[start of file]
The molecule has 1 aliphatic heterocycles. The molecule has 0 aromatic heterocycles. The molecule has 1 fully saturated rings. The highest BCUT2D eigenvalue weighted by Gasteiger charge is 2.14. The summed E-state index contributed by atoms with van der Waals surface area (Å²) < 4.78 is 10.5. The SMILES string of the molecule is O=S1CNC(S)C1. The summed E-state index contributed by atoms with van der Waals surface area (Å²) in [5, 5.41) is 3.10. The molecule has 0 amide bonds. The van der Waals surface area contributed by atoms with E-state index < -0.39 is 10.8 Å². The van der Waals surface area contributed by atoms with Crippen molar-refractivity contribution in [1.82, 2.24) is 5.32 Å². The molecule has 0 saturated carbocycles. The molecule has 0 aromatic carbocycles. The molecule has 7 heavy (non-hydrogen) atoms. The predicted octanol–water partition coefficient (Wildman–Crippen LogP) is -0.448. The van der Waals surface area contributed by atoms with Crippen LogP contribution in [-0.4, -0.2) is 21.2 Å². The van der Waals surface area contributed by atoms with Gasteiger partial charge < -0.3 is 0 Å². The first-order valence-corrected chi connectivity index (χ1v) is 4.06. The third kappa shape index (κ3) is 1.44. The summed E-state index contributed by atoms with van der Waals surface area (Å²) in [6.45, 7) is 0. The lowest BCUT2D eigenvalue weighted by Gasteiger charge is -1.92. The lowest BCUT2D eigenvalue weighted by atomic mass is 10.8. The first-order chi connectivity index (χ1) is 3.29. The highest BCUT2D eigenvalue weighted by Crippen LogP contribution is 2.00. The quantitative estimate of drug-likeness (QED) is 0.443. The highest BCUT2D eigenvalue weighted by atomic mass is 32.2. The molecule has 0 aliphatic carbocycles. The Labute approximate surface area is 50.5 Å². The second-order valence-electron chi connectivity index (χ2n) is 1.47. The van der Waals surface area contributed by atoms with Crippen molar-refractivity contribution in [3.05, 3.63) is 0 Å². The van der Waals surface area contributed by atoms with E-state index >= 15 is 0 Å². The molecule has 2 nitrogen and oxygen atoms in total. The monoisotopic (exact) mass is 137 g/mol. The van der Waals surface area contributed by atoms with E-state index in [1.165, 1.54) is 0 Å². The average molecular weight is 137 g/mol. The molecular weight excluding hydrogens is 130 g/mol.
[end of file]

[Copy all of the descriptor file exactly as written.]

The molecule has 1 aliphatic heterocycles. The molecule has 0 aromatic heterocycles. The molecule has 1 fully saturated rings. The highest BCUT2D eigenvalue weighted by Gasteiger charge is 2.14. The summed E-state index contributed by atoms with van der Waals surface area (Å²) < 4.78 is 10.5. The SMILES string of the molecule is O=S1CNC(S)C1. The summed E-state index contributed by atoms with van der Waals surface area (Å²) in [5, 5.41) is 3.10. The molecule has 0 amide bonds. The van der Waals surface area contributed by atoms with E-state index < -0.39 is 10.8 Å². The van der Waals surface area contributed by atoms with Crippen molar-refractivity contribution in [1.82, 2.24) is 5.32 Å². The molecule has 0 saturated carbocycles. The molecule has 0 aromatic carbocycles. The molecule has 7 heavy (non-hydrogen) atoms. The predicted octanol–water partition coefficient (Wildman–Crippen LogP) is -0.448. The van der Waals surface area contributed by atoms with Crippen LogP contribution in [-0.4, -0.2) is 21.2 Å². The van der Waals surface area contributed by atoms with Gasteiger partial charge < -0.3 is 0 Å². The first-order valence-corrected chi connectivity index (χ1v) is 4.06. The third kappa shape index (κ3) is 1.44. The summed E-state index contributed by atoms with van der Waals surface area (Å²) in [6.45, 7) is 0. The lowest BCUT2D eigenvalue weighted by Gasteiger charge is -1.92. The lowest BCUT2D eigenvalue weighted by atomic mass is 10.8. The first-order chi connectivity index (χ1) is 3.29. The highest BCUT2D eigenvalue weighted by Crippen LogP contribution is 2.00. The quantitative estimate of drug-likeness (QED) is 0.443. The highest BCUT2D eigenvalue weighted by atomic mass is 32.2. The molecule has 0 aliphatic carbocycles. The Labute approximate surface area is 50.5 Å². The second-order valence-electron chi connectivity index (χ2n) is 1.47. The van der Waals surface area contributed by atoms with Crippen molar-refractivity contribution in [3.05, 3.63) is 0 Å². The van der Waals surface area contributed by atoms with E-state index >= 15 is 0 Å². The molecule has 2 nitrogen and oxygen atoms in total. The monoisotopic (exact) mass is 137 g/mol. The van der Waals surface area contributed by atoms with E-state index in [1.165, 1.54) is 0 Å². The average molecular weight is 137 g/mol. The molecular weight excluding hydrogens is 130 g/mol.